The government of President Abdoulaye Wade will have a hard time silencing a growing part of his population. For the last couple of years, Senegal has been suffering chronic power outages. In 2010, then Energy Minister Samuel Sarr was under pressure to resign due to the power managing of the electrical situation. The government failed to give a tangible explanation to the population, some explain that it has to do with the poor quality fuel damaging unit generators. Former Minister Sarr, revealed that the government was lifting taxes on renewable sources of energy in an effort to diversify supply. He said the power problem would end by August 15, 2010, still the end is nowhere in sight. After a week of strong protests President Wade replaced the Minister of Energy with his son Karim, adding speculation that the President is grooming his son as his successor (although both deny claims).
2010 - Imams of Guediawaye (an area on the outskirts of the capital) called on its mosques to boycott Senelec (the state controlled company) for one month.
Energy problem also has reduced the rice production -Africa’s third-biggest importer of the grain. Estimates by the United States Department of Agriculture’s Foreign Service said imports dropped 33 percent in the first quarter of 2010.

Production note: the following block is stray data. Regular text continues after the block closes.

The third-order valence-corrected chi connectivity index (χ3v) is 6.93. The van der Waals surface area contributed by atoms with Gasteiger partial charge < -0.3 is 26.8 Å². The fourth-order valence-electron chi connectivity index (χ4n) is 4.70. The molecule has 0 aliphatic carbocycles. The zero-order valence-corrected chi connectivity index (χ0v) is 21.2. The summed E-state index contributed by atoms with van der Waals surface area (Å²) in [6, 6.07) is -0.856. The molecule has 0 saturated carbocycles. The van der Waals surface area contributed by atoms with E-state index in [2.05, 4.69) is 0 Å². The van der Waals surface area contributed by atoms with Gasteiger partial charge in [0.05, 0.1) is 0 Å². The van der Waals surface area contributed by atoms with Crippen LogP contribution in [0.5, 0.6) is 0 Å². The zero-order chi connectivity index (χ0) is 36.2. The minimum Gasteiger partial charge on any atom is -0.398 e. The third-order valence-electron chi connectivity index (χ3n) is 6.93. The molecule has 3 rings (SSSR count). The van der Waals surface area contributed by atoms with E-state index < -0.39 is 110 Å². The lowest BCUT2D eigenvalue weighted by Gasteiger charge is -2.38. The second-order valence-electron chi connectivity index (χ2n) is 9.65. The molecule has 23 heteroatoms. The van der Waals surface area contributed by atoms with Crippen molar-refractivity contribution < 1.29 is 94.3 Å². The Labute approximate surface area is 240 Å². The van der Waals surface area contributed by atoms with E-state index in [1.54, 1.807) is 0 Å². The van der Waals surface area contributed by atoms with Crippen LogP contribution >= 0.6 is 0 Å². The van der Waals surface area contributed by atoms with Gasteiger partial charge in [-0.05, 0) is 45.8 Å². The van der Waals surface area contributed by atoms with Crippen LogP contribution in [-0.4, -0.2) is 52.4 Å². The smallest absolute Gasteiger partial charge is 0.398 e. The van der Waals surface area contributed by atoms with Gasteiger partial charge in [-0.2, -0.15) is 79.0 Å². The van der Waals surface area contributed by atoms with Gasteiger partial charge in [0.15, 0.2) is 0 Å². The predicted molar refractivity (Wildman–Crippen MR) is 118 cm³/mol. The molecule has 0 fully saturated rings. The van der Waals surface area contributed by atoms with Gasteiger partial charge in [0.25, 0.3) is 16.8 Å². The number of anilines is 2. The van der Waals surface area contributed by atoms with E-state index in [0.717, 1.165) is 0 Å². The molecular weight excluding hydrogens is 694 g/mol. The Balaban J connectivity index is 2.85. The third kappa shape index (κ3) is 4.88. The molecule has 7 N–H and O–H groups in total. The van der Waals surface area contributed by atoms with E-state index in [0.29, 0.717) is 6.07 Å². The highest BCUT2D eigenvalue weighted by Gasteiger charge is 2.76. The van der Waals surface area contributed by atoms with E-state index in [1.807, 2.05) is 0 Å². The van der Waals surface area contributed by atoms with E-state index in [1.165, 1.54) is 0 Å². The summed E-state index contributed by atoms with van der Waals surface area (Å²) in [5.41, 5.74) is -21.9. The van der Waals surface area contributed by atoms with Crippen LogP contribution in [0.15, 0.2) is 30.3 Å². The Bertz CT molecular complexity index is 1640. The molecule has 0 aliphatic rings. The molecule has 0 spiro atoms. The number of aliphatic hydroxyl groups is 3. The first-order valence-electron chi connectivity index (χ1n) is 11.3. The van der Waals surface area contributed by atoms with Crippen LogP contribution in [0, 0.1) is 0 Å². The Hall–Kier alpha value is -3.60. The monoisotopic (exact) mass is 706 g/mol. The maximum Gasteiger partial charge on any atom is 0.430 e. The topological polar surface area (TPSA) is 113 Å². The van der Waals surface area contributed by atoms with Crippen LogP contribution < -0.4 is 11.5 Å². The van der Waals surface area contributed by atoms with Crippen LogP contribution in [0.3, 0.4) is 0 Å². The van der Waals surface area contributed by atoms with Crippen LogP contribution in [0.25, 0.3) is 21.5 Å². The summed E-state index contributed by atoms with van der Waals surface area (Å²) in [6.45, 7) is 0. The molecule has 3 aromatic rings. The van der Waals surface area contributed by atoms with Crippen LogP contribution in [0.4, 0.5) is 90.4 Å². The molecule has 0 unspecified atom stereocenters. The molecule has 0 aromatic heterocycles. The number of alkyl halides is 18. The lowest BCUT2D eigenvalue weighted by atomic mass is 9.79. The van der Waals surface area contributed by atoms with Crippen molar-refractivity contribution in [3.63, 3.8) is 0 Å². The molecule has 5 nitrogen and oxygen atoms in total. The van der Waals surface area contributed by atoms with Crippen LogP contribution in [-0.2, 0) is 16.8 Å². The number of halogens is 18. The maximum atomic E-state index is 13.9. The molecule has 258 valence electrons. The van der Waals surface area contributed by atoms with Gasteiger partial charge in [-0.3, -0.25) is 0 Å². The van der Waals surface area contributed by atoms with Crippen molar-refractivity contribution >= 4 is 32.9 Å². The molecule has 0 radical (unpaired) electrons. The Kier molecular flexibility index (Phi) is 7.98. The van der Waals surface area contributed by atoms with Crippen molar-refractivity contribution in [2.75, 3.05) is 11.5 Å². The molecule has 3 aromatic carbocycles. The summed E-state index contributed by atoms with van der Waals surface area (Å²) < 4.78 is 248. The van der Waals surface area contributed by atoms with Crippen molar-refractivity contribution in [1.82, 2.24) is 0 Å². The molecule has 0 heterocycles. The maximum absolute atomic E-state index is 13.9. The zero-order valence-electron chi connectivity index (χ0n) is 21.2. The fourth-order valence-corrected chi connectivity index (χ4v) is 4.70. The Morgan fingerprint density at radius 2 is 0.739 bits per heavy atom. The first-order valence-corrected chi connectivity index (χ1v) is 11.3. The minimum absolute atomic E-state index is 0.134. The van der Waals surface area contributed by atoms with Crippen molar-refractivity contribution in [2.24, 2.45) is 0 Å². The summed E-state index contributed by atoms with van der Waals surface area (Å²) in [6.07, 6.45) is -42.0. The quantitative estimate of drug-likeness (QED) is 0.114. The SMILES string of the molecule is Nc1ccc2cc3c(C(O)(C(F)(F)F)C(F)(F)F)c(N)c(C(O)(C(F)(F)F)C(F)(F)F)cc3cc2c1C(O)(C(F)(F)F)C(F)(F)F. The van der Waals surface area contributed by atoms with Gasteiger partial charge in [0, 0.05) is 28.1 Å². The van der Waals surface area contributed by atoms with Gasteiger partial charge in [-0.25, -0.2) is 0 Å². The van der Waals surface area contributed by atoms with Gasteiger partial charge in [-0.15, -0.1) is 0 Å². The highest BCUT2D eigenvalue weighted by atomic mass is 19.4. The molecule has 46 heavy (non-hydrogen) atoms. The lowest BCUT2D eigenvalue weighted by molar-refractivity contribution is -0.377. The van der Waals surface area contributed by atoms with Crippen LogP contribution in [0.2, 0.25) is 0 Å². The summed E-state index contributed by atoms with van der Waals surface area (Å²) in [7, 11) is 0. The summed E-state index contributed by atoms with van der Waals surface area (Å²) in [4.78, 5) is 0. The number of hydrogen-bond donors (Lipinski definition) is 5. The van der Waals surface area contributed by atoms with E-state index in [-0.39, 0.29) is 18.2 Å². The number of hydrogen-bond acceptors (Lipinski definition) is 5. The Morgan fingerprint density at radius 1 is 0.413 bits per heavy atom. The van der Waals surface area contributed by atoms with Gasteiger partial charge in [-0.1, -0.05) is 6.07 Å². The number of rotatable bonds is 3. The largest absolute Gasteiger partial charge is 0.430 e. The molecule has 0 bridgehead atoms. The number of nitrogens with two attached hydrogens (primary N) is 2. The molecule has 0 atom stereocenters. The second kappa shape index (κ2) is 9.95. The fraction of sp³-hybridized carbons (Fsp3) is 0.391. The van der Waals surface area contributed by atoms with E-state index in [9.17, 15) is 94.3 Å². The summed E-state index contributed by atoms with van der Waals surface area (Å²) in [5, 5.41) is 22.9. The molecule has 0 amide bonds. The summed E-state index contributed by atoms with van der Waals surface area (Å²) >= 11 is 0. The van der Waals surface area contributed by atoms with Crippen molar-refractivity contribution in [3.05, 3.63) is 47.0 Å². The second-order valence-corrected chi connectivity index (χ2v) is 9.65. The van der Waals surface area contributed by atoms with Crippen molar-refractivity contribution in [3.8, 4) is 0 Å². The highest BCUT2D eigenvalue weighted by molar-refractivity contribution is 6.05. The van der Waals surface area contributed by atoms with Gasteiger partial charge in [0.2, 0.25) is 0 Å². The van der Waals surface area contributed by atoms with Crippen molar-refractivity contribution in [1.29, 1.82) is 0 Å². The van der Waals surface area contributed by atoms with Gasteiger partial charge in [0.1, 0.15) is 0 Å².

The International Monetary Fund has also identified the energy sector reform as crucial to expanding economic growth.
A group of young advocates are arising from the turbulent waters the government has being brewing. Led by four rappers and a journalist, the masters of words speak out on the common thought found in a growing part of the population, “enough is enough.” Y’en a marre they call it.
The group of rappers mobilized thousands of their peers to assert themselves non-violently for democracy. As of early 2011 the apolitical group known as Y’En A Marre, has been advocating voter registration, protesting against the growing power cuts, and defending their constitution. On June 23rd, Y’en a Marre participated in a street protest for the prevention of President Wade’s grab for power attempting to amend the constitution in order to serve a third term and reduce the portion of votes needed to win re-election, at 85-yrs of age.
Rappers, Thiat, Fou Malade, Kilifa and Simon and fellow journalist Fadel Barro will fight to keep their democracy afloat. They wont let the state touch their constitution, and they will animate their fellow colleagues to stand in protest.
Dakar, 9 am, Sunday, September 18, a roomful of colorful t-shirts with printed bold letters screaming Y’EN A MARRE, dress the populace who attentively listen to the five spokesmen of the movement. Senegalese have gathered to share ideas in an open forum. They all have time to speak, and the assembly drags from morning to late afternoon. A mic is passed, from hand to hand, as the chapter leaders from fourteen regions speak of their individual progress and chip in thoughts, as everyone listens.
Corruption is a common topic among the people. Some rappers have let go of their dignity and joined the campaign trail of prominent politicians, lured by large amounts of money. Yet others have looked the other way when offered campaign participation. Fou Malade can speak for himself, no money will buy him out. He will speak his voice on his distaste of government affairs, not be manipulated by them.